Yo DEVs! I'm a backend dev and open source advocate, Cuban by birth, and currently living in NorthEast Cuba. A few weeks ago, in one of the Telegram channel when mostly of the FOSS advocates of the Island, gather to share knowledge, projects, questions, or simple 'how is your day?', We made a curated list of all the open source projects in GitHub by now. Here's the link: Cuban Open Sourcers
By now, some of those contributors already have the notification of thier account to be restricted, the rest of us are expecting it soon.
Now Github joins SlackHQ, Docker, Dell, Gitlab, and many other companies or online services we have restricted due to US laws.
This is a bad news for all the Cuban devs, and for the other fellows devs of the countries affected as well. We really hope this could be solved.
With all of the controversy at NPM sparking new, decentralized alternatives such as entropic, we should really start discussing how to start federating our own git repos as well.
Centralizing resources like our code on any platform is incredibly volatile - in this case, Microsoft made a business decision to cut off Iranian users without warning to avoid fines.
No matter where you stand on the subject of ethics, we can only ever rely on any for-profit company to work for the interests of their shareholders. The catch is, entire swaths of our community will only be welcome to use cornerstone services of the web at the whim of people in power who have proven themselves to be racist, negligent, and a force of net harm towards certain communities.
The people at GitHub have worked tirelessly (and invested in a ton of PR) to present themselves as arbiters of free and open source software - but as long as they are centralized, we can never be sure of the fact that this won’t happen due to a new whim of some local authority. For the sake of the entire open source community, we can do a lot better.
I am really socked... Just added my contribution. I'll do my bests for this to change, github should be for everyone, without discrimination.
Thanks. Apparently repos made by restricted users isn't making it on the trending list.
My pleasure. About the trending list, it's not only that. I think that the algorithm for the trending repos has been changed, without any update from Github, a week ago I sent them an e-mail to explain what is changed to the community, never got a reply about it.
How I know it? Repositories with 5-10 stars are shown in the list and some of my own repos with 20-30 per day don't. The order of listing is also changed, it doesn't order by the highest to lowest number of stars anymore.
I don't know whats happened after the microsoft's acquisition and I am not even a guy who ever hated Microsoft.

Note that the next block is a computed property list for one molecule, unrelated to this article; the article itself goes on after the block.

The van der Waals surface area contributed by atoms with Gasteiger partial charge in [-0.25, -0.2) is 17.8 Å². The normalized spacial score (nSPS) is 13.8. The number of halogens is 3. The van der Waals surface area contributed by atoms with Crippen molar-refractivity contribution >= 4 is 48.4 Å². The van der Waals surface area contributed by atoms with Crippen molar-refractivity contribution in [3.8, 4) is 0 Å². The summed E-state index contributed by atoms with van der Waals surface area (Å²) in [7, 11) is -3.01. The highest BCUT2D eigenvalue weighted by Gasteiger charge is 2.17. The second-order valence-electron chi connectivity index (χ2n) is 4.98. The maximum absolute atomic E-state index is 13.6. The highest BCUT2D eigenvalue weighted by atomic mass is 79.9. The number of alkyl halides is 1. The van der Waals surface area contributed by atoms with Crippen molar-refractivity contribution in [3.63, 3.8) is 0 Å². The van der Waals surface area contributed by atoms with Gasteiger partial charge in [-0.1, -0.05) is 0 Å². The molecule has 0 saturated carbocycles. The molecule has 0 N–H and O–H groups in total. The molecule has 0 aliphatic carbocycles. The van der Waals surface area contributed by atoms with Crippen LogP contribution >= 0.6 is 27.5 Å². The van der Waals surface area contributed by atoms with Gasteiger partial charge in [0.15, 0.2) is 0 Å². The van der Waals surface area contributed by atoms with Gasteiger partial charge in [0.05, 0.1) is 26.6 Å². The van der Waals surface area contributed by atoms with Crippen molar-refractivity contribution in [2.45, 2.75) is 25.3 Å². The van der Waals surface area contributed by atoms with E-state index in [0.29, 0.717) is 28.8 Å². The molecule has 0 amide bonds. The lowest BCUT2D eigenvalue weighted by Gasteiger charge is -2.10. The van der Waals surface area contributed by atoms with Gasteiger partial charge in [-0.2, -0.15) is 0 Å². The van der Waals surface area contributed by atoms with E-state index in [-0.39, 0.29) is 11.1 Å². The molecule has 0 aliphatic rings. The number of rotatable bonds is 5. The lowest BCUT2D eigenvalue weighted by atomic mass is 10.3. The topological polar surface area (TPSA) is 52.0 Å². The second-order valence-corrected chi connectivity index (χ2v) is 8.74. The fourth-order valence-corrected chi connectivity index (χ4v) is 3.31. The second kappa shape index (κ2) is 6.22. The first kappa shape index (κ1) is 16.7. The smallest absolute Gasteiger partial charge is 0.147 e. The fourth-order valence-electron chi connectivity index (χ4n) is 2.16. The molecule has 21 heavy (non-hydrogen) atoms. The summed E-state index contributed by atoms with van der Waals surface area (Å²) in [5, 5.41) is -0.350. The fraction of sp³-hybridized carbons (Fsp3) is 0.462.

Αnd now I hear this about users got ban because of a country they are living on. I am really disappointed and angry in the same time.
I appreciate the support. BTW, it's not based on where you live, it's been confirmed that it's soely based on your nationality.
And how do they determine your nationality!?
(I don't think I've stated mine.)
I'm very interested to know how too.
To complete the picture, I'm linking this thread by Nat Friedman (CEO of GitHub):
To sum up a couple of highlights:
A very unethical step by GitHub. If they continue to involve politics,it will have bad business consequences for GitHub . That's insane.
Lol, what?) I am not sure about their existing if they continued to provide their service to terrorist countries
1 Because CNN declares somebody terrorist for political reasons doesn't mean one is actually terrorist
2 These people were using GitHub for ages,how many people they killed via code that you can go and check how that code fires bullets
3 One should be rationale not like going with wind flow,media and politics should not be mixed with all things
4 Imagine you are somebody who makes living by writing code and not actually a terrorist,how would you feel? You of course cannot feel the pain otherwise you would not have put up such stupid comment
5 People like you are in face real terrorists who have no sane minds, somebody like you was there in GitHub management who took this decision
6 It still makes sense to follow county rules which GitHub did but calling those who make living by writing code and growing their children and families is absolutely unethical and insane.
7 Your comment showed your thinking level and personality so I wouldn't expect sane or good comments developing in that mind and coming out from that mouth.
I doubt that. It's not Github who said "eh just block Iran lulw". I'm sure they didn't want to do that at all, but if you're going to ignore the laws of the country in which you're doing the business, it will fall down very quickly. And since Github is not a non-profit organization, I guess it would cost them less to block Iran rather than get kicked off of U.S. That sounds horrible, but that's how it works.